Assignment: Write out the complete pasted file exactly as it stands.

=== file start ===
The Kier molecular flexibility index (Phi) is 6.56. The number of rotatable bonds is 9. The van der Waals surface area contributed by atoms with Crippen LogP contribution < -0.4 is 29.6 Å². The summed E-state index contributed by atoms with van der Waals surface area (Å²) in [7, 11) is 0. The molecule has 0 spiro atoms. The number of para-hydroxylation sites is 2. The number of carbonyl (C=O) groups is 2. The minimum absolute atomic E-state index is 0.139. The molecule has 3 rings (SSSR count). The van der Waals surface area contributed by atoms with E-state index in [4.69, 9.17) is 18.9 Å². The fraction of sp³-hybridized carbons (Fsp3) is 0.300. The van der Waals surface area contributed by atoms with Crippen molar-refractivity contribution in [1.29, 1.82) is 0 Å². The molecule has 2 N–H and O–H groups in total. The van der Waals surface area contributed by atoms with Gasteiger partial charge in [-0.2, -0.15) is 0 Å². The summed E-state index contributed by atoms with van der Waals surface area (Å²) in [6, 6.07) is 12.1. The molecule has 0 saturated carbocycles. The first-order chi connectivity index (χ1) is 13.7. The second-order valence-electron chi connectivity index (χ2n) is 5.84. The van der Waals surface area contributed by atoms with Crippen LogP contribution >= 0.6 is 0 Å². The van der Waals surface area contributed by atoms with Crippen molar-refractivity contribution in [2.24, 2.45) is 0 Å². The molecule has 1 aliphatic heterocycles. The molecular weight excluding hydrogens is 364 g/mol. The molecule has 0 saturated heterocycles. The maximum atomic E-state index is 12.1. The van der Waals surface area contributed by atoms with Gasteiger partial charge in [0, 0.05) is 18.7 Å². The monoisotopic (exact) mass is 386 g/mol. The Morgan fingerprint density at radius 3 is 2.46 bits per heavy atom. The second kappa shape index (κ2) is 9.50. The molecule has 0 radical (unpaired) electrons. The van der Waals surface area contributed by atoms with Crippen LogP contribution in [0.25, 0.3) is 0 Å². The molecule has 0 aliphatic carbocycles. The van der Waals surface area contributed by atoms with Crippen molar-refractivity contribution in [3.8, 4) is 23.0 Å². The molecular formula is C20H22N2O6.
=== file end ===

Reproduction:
The Kier molecular flexibility index (Phi) is 6.56. The number of rotatable bonds is 9. The van der Waals surface area contributed by atoms with Crippen LogP contribution < -0.4 is 29.6 Å². The summed E-state index contributed by atoms with van der Waals surface area (Å²) in [7, 11) is 0. The molecule has 0 spiro atoms. The number of para-hydroxylation sites is 2. The number of carbonyl (C=O) groups is 2. The minimum absolute atomic E-state index is 0.139. The molecule has 3 rings (SSSR count). The van der Waals surface area contributed by atoms with E-state index in [4.69, 9.17) is 18.9 Å². The fraction of sp³-hybridized carbons (Fsp3) is 0.300. The van der Waals surface area contributed by atoms with Crippen molar-refractivity contribution in [1.29, 1.82) is 0 Å². The molecule has 2 N–H and O–H groups in total. The van der Waals surface area contributed by atoms with Gasteiger partial charge in [-0.2, -0.15) is 0 Å². The summed E-state index contributed by atoms with van der Waals surface area (Å²) in [6, 6.07) is 12.1. The molecule has 0 saturated carbocycles. The first-order chi connectivity index (χ1) is 13.7. The second-order valence-electron chi connectivity index (χ2n) is 5.84. The van der Waals surface area contributed by atoms with Crippen LogP contribution >= 0.6 is 0 Å². The van der Waals surface area contributed by atoms with Crippen molar-refractivity contribution in [2.24, 2.45) is 0 Å². The molecule has 1 aliphatic heterocycles. The molecular weight excluding hydrogens is 364 g/mol. The molecule has 0 saturated heterocycles. The maximum atomic E-state index is 12.1. The van der Waals surface area contributed by atoms with Gasteiger partial charge in [0, 0.05) is 18.7 Å². The monoisotopic (exact) mass is 386 g/mol. The Morgan fingerprint density at radius 3 is 2.46 bits per heavy atom. The second kappa shape index (κ2) is 9.50. The molecule has 0 radical (unpaired) electrons. The van der Waals surface area contributed by atoms with Crippen LogP contribution in [0.25, 0.3) is 0 Å². The molecule has 0 aliphatic carbocycles. The van der Waals surface area contributed by atoms with Crippen molar-refractivity contribution in [3.8, 4) is 23.0 Å². The molecular formula is C20H22N2O6.